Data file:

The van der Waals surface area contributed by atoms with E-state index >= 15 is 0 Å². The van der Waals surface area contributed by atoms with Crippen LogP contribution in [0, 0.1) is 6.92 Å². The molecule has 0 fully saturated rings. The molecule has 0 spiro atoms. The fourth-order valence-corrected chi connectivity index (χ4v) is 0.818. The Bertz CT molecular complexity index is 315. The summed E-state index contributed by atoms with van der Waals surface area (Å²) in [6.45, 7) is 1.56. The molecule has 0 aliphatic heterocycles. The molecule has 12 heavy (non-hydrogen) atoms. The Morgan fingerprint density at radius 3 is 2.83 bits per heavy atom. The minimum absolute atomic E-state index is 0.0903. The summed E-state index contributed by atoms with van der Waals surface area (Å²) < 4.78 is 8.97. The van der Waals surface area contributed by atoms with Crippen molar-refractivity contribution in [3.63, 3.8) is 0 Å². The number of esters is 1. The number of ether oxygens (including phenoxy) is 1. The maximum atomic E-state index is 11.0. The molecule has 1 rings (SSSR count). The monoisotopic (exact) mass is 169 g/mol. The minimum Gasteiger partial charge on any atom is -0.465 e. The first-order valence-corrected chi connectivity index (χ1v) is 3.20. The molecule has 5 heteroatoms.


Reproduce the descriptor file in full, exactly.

The van der Waals surface area contributed by atoms with E-state index >= 15 is 0 Å². The van der Waals surface area contributed by atoms with Crippen LogP contribution in [0, 0.1) is 6.92 Å². The molecule has 0 fully saturated rings. The molecule has 0 spiro atoms. The fourth-order valence-corrected chi connectivity index (χ4v) is 0.818. The Bertz CT molecular complexity index is 315. The summed E-state index contributed by atoms with van der Waals surface area (Å²) in [6.45, 7) is 1.56. The molecule has 0 aliphatic heterocycles. The molecule has 12 heavy (non-hydrogen) atoms. The Morgan fingerprint density at radius 3 is 2.83 bits per heavy atom. The minimum absolute atomic E-state index is 0.0903. The summed E-state index contributed by atoms with van der Waals surface area (Å²) < 4.78 is 8.97. The van der Waals surface area contributed by atoms with Crippen molar-refractivity contribution in [3.63, 3.8) is 0 Å². The number of esters is 1. The number of ether oxygens (including phenoxy) is 1. The maximum atomic E-state index is 11.0. The molecule has 1 rings (SSSR count). The monoisotopic (exact) mass is 169 g/mol. The minimum Gasteiger partial charge on any atom is -0.465 e. The first-order valence-corrected chi connectivity index (χ1v) is 3.20. The molecule has 5 heteroatoms.